Falling Real Wages Signal Trouble Ahead

The Labour Force Survey for August showed that average hourly wages were up by just 1.4% from a year earlier, the same low level of increase as was registered in July.  Consumer price inflation was 2.7% in July, a bit down from 3.1% in June and 3.7% in May, but it seems that we have […]

Money Runners for Marx

On Bloomberg today is a piece by George Magnus, senior economic advisor at UBS, on the relevance of Marxian ideas. http://www.bloomberg.com/news/2011-08-29/give-marx-a-chance-to-save-the-world-economy-commentary-by-george-magnus.html Policy makers struggling to understand the barrage of financial panics, protests and other ills afflicting the world would do well to study the works of a long-dead economist: Karl Marx. The sooner they recognize […]

MMT: What it Means for Canada

Arun Dubois’ blog post yesterday on Modern Monetary Theory has prompted me to write my own take on the subject.  For those interested, an interesting thumbnail sketch of MMT, essentially functional finance augmented by a full understanding of monetary operations, is explained here. While MMT deals with the details of monetary and fiscal matters, the […]

Japanizing the World Economy

This guest post is from PEF members Marc Lavoie and Mario Seccareccia, both of whom are full professors of economics at the University of Ottawa. The “Japanization” of the World Economy Over the last twenty years, the Japanese economy underwent a long period of economic stagnation that some economists have characterized as a protracted “balance-sheet […]

The New Phase of the Crisis

The Great Recession was followed by an anaemic recovery in the advanced economies, which threatens to be followed by a double dip or worse now that the  fiscal stimulus measures of 2009 and 2010 have been succeeded by austerity programs. Now we face a new financial crisis, or at least a stock market correction of […]

Arbitrate This!

Does anyone else find it odd that a free-market-worshipping government can happily leap into the fray to micro-manage a labour market outcome (deciding, for example, that postal workers must get 1.75%, not 1.9%, in the first year of their new contract), yet pleads powerlessness when it comes to interfering with market outcomes that are genuinely […]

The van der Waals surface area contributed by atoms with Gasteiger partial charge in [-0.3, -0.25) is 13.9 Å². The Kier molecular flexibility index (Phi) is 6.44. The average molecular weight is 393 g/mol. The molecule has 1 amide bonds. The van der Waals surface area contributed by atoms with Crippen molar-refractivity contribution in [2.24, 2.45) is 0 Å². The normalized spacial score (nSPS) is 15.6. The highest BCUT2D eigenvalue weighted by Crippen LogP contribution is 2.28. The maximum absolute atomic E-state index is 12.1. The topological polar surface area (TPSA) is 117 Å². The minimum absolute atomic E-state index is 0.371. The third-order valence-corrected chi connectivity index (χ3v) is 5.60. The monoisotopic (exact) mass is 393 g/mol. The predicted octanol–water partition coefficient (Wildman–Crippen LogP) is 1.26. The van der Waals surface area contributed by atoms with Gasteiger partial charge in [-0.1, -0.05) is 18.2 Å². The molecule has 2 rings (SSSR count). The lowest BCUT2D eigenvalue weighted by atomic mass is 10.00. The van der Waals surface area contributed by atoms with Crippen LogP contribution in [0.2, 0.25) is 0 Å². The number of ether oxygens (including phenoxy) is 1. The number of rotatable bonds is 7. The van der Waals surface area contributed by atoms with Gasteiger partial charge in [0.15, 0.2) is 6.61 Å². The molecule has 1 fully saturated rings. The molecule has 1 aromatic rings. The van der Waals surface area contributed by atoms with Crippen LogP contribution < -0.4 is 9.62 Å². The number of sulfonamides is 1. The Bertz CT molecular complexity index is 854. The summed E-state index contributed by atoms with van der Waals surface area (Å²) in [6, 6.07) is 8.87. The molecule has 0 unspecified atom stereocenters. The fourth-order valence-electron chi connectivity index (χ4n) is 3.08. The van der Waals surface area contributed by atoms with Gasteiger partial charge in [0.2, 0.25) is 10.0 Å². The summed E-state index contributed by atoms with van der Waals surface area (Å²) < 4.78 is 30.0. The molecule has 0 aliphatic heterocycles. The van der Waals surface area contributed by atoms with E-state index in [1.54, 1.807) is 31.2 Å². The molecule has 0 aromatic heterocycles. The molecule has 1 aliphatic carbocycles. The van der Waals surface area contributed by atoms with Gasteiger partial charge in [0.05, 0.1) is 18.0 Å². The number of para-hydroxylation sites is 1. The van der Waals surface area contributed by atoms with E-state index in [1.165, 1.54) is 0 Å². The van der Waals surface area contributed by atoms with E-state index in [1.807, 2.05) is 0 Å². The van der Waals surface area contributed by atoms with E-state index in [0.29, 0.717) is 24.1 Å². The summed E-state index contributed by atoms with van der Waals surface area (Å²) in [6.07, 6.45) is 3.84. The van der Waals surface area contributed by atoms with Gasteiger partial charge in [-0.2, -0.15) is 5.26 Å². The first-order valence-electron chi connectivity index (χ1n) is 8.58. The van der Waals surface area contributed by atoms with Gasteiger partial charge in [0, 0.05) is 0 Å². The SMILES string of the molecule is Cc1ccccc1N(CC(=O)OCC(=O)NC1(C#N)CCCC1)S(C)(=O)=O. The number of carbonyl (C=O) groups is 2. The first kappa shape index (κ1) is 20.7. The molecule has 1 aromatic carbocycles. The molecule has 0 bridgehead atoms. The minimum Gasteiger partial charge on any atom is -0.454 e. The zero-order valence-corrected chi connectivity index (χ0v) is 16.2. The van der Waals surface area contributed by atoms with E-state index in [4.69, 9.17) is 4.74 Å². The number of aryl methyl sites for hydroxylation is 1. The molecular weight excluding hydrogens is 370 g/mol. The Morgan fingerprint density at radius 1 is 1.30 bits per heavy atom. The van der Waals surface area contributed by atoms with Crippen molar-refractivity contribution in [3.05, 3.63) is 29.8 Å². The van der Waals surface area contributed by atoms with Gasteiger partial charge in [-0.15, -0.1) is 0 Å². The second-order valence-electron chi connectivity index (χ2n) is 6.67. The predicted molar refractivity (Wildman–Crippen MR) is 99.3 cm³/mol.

International Journal of Labour Research

The new issue of the International Journal of Labour Research (edited by Canada’s own Pierre la Liberte ) entitled “Crisis: Causes, Prospects and Alternatives” is now available. The issue takes a critical look at policies that led to the 2007-08 crisis and considers alternatives to orthodox policies both North and South. It features articles by […]

Best Books on the Economic Crisis

With the Summer reading season at hand, here is a short list – in no particular order – of  the best books I have read over the last couple of years on the roots and implications of the Great Recession – essential reading for all progressive economists. John Cassidy. How Markets Fail: The Logic of […]

Is Capitalism Terminally Ill?

Today (June 15th) the Toronto Star broke news that the NDP was planning to drop the term “socialism” from its party’s platform. This was a mere formality of what had been in existence for decades: the party hasn’t been “socialist” in any shape or form for a very long time. On the very same day, […]

Exiting from the Crisis

“Exiting from the Crisis: Towards a Model of More Equitable and Sustainable Growth” is a new book (over 270 pages) now available on line. This volume of essays from global trade union leaders and economists is the product of the Global Unions Taskforce on a New Growth Model, a joint project of the Trade Union […]

Good Jobs For All

The policy paper to be presented to the CLC Convention next month is now posted on our web site and is well worth reading. http://www.canadianlabour.ca/sites/default/files/pdfs/policypapergoodjosen.pdf Enjoy and share:

Gloomy Days Ahead?

I attended an interesting forum on the economic outlook yesterday afternoon. Organized by Canada 2020, the speakers were noted US economist Brad DeLong (UCal Berkley, former senior Treasury official under Clinton, and Paul Krugman soul mate on macro issues at least), and our own David Dodge (who needs no intro.). De Long’s main focus was […]